If we consider the average broadband speed in US which is at 6 Mbps versus China and India, the US is far ahead. In fact China ranks 97th while India is at an even poorer 116th in terms of broadband speed. Interestingly both these countries are going to challenge the US economy in the coming decade. South Korea occupies the global leadership position and we can clearly see its impact as it has a very strong economy despite a small geographical area.

Image source: Akamai .com


The new governance model

Perhaps it is only a matter of time before voting physically in an election becomes irrelevant. The prevalent app market in android, iOS and now Windows8 will eventually have an app that will enable people to vote from their handheld devices in state elections. Governments instead of spending millions on campaigning will instead focus on leveraging the impact they can have on social media for free. In all, it will eventually create a more open society and enable better governance.  But will it work like that?


If we take into account countries like Rwanda, mobility is perhaps the biggest form of empowerment that has taken place in the last decade. Even if we consider our own country, mobile penetration in rural India still remains at a low 33% as compared to urban India which stands at more than 180% ( implying 1.8 connections per person) whereas almost 70% of our population inhabit in rural India. Mobility can perhaps be the single most important link that can connect and integrate them.


A clear example in this direction can be seen in the story of Grameen phone. Founded as a joint venture between Grameen Bank and Telenor group, the mobile service provider has enriched the lives of over 140 million people by providing them the ability to network.


Are banks relevant?

Mobile banking has perhaps been one of the greatest innovations of this technological progress.  A single sms can now help you in depositing or withdrawing money from anywhere across the world and the entire process takes place in less than fraction of a second. In fact mobility has led to digitisation of money: so the bigger question that needs to be answered is will paper money survive the end of the century?


In fact, just like gold was replaced by coins and later by paper money, perhaps mobility will lead to paper money being replaced by digital money where mere digits will decide the net worth of an individual or firm, a slight miscalculation can create havoc on the wealth created or destroyed !


However, this single innovation will make banks irrelevant that will eventually become virtual entities, after all if we are dealing with digital money, we will also need digital entities to handle the data making banks very similar to data warehouses. This same fate will also be met by organisations which will increasingly become work from home enterprises and focus on storing data on a cloud. However, will brick and mortar structures become irrelevant for conducting business?

Image source: mynetsec .com


Perhaps not. During the dot com boom, it was widely expected that websites will be the future, but brick and mortar businesses continue to strive and survive.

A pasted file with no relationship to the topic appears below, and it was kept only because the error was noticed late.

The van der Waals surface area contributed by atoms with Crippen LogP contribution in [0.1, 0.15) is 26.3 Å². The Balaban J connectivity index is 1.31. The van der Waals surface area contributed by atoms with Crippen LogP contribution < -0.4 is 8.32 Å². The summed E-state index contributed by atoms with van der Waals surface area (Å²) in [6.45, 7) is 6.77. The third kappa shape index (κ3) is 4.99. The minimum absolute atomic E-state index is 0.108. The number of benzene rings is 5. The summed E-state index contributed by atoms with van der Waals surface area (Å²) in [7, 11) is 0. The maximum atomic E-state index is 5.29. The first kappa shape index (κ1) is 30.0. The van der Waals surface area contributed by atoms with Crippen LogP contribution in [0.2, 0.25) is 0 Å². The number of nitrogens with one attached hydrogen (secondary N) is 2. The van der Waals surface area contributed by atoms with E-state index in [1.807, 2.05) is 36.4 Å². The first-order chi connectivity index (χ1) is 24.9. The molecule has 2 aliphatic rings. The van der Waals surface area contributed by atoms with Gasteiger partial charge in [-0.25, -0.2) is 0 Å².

Can we trust it?

Mobility has perhaps created the largest database on how we do and what we do. Moreover this data is being handled by private entities that focus on profits, so is our data really safe? The same concerns of privacy have been also raised against Facebook which has created a data pool on how we interact with people around us, a data centre that probably will emerge as the single biggest source on human behaviour in the history of mankind.



Humans will continue to get profiled on basis of their race and religion and might easily become a victim if such data becomes available in the wrong hands. Marketers will increasingly use every bit of private data that can be accessed making our lives public. While we may not become overnight celebrities, yet we will always continue to live under the shadow that someone is watching over us.


Another major impact that mobility has created is repercussions in markets of one part of world will have a ripple effect on financial markets all across the world: the post-2008 financial turmoil stands testimony to the fact. The pace at which information travels in the market create sentiments that may not have any relevance to the fundamentals.


The new age and new innovations

Mobility will increasingly assume new definitions in the coming century. Computer chips will be fitted to humans’ right at birth which will store all their data and will lead to the creation of humanoids who will themselves be living databases. The way we interact with data will also change greatly. New technologies like augmented reality will take precedence over existing innovations. Organisations will become irrelevant and instead nodes (humans) will work as profit centres. The few organisations that will continue to remain will increasingly become decentralised. For instance, the HR department will act as profit centre and will provide its services to other individuals and organisations, the manufacturing department may refuse to manufacture in-house product and lend its services to those offering it higher margins and so on.


Mobility is undoubtedly a boon to mankind. However, in the quest of this enhancement perhaps a time will come when the question of its survival may be posed by the same mobility it seeks to promote. Are we really up for that day?


You will love reading: Fight over Free.  Must read article Managing employment turnover